2008 Chicago Auto Show: 2009 Mercury Mariner
One last muffled hurrah?
What it is
2009 Mercury Mariner Preview – 2008 Chicago Auto Show: It’s like that party Uncle Bert had when you graduated from beauty school. Sure, not a lot of people came or seemed to care, but those who did will get free haircuts forever! For those who were there to see the recently announced upgrades to the Mercury Mariner, they may not get free haircuts…but they did get to be the first to know about Mercury’s powertrain upgrades and new capless fueling system. The important thing, of course, is the power upgrade: 30 more horsepower (to 230) from the V-6, and a 2.5-liter four-cylinder engine delivering 170 horsepower. Mercury also upgraded the transmission from four to six-speeds. Other changes included some slight mods to the front fascia. Now all they have to do is fix that interior, and who knows? Perhaps the Mariner and its Ford Escape twin will flee the doldrums of slow sales and consumer neglect.
Why it Matters
More and more of us are opting for crossovers rather than minivans and SUVs, so the category that the Mariner once shared with a select few is burgeoning with new arrivals. To remain competitive, Mercury needed to update its five-passenger Mariner, with features important to buyers, namely power and refinement, without sacrificing fuel economy. As truck and large SUV sales continue to decline, the appeal of the Mariner crossover becomes increasingly important to Ford Motor Company’s bottom line.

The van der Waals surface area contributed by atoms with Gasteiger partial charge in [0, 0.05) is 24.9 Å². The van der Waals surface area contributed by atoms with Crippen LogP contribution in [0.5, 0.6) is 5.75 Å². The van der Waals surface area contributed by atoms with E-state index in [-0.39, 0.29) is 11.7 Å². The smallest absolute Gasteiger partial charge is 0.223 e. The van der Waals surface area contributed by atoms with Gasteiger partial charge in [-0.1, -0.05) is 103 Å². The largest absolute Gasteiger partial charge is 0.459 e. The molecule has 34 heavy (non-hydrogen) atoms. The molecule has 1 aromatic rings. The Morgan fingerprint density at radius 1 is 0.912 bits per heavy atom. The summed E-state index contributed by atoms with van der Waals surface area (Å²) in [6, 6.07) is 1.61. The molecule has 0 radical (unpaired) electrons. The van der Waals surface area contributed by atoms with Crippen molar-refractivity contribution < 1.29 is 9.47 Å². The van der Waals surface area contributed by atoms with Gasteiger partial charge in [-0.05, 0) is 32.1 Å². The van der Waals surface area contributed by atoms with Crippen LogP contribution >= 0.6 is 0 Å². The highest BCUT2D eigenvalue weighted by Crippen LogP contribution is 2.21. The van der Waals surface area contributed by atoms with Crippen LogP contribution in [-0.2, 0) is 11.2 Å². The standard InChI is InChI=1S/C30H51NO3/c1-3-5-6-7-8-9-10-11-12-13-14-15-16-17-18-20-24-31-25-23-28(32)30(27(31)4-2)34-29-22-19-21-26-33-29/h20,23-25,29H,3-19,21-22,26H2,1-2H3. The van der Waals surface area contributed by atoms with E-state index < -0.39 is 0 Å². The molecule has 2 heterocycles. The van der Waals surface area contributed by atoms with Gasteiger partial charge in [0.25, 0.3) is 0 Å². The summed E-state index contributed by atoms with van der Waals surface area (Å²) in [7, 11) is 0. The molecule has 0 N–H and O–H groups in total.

What's Under the Hood
Mercury will offer the 2009 Mariner with two engines: a 2.5-liter four-cylinder that replaces the outgoing 2.3-liter version, and a 3.0-liter V-6 that now pushes 230 horsepower versus 200 horses for the 2008 model. The four-banger boasts 170 horsepower, 166 lb.-ft. of torque, a slight gain in fuel economy, variable-valve timing, and will serve as the base engine for the Mariner Hybrid. Also new for 2009 will be a six-speed automatic transmission, a refined suspension system including a new 18.5-mm rear stabilizer bar, and for hybrid versions, a smoother regenerative braking system.
What It Looks Like
Recognizing the differences between the 2008 and 2009 Mercury Mariner will be pretty darn difficult, given that they’re almost non-existent. Slight modifications have been made to lower body panels to improve aerodynamics, and the Mariner rolls on different tires.
What Mercury Says
Sue Cischke, Ford’s senior vice president of Sustainability, Environment and Safety Engineering, says “Ford Motor Company is increasing fuel economy and cutting greenhouse gas emissions with affordable technologies for millions of customers. In the near term, we will leverage existing technologies to achieve those goals, including advanced engines and multi-speed transmissions. The 2009 Escape and Mariner are great examples of how we’re delivering today. More than ever, the Escape Hybrid and Mariner Hybrid are the ultimate vehicles for commuters in the daily battle with urban traffic congestion.”
What We Think
Among a vast sea of competitive models, we haven’t been terribly impressed by the Mariner in recent years. It’s a fine vehicle, but the materials, engines, and lack of innovative features have left us wanting, especially when compared to younger alternatives. The 2009 model’s boost in power and refinement will address these issues head on, though a complete redesign might’ve had the best chance of propelling the Mariner to the front of the pack. With that said, the Hybrid model is a good little driver, with adequate power and commendable fuel economy, making it an attractive alternative to gas-only crossovers. But two primary questions remain: Do most people realize that Mercury is still in business? Do they care, especially since the short lineup consists entirely of slightly-disguised Fords? The short answer is no.
Photos courtesy of: Thom Blackett and Ford Motor Company